One of my New Year's goals is to incorporate what I'm calling "sacred spaces" into my everyday life. Even as I was writing it down, I realized this will be difficult for me. It's like another of my perennial goals: "practice piano more regularly." I want to do it and I mean to do it. But, all too frequently, I donâ€™t get around to it. On my days off, I regularly find all kinds of activities calling for my attention (wipe off the kitchen counters; re-arrange the shoes in my closet). At the day's end, I discover (to my surprise!) that I don't have time left to practice piano.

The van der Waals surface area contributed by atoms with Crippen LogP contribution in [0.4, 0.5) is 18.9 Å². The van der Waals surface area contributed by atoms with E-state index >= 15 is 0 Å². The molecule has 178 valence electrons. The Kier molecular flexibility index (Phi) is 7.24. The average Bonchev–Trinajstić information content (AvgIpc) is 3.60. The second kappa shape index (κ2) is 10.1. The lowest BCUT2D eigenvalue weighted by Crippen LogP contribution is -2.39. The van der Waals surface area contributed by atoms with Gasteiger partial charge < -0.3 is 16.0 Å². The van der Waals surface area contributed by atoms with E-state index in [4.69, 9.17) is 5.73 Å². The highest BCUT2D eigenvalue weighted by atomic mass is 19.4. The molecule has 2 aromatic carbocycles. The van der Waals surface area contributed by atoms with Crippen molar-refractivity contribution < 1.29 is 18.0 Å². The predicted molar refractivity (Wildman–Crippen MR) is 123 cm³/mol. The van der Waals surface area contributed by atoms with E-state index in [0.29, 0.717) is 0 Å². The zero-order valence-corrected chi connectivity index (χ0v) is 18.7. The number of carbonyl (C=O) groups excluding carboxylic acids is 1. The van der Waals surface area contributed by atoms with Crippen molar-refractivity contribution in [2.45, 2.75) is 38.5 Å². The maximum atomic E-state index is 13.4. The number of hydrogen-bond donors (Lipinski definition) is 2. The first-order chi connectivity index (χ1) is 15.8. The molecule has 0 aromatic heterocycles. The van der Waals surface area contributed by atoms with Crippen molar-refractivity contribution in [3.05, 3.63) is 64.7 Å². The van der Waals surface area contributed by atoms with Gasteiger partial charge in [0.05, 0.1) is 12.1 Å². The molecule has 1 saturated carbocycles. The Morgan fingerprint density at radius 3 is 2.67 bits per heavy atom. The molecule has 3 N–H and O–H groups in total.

O.K., I admit that I love to "drift" about the house on my days off, with nothing significant that I must do. The quite intelligent and natural solution for this is, of course, to schedule those activities that always seem to fall from consciousness. The problem with this intelligent solution is â€“ emotionally, I associate schedules with lost opportunities to be free and unencumbered. If you are familiar with the Myers-Briggs Personality Inventory, my preferences are for spontaneity. Julie Andrews reportedly said she likes discipline and that by embracing it, she has more freedom! Iâ€™ve pondered this statement numerous times since I read it. My first response was negative -"Well, good for her!"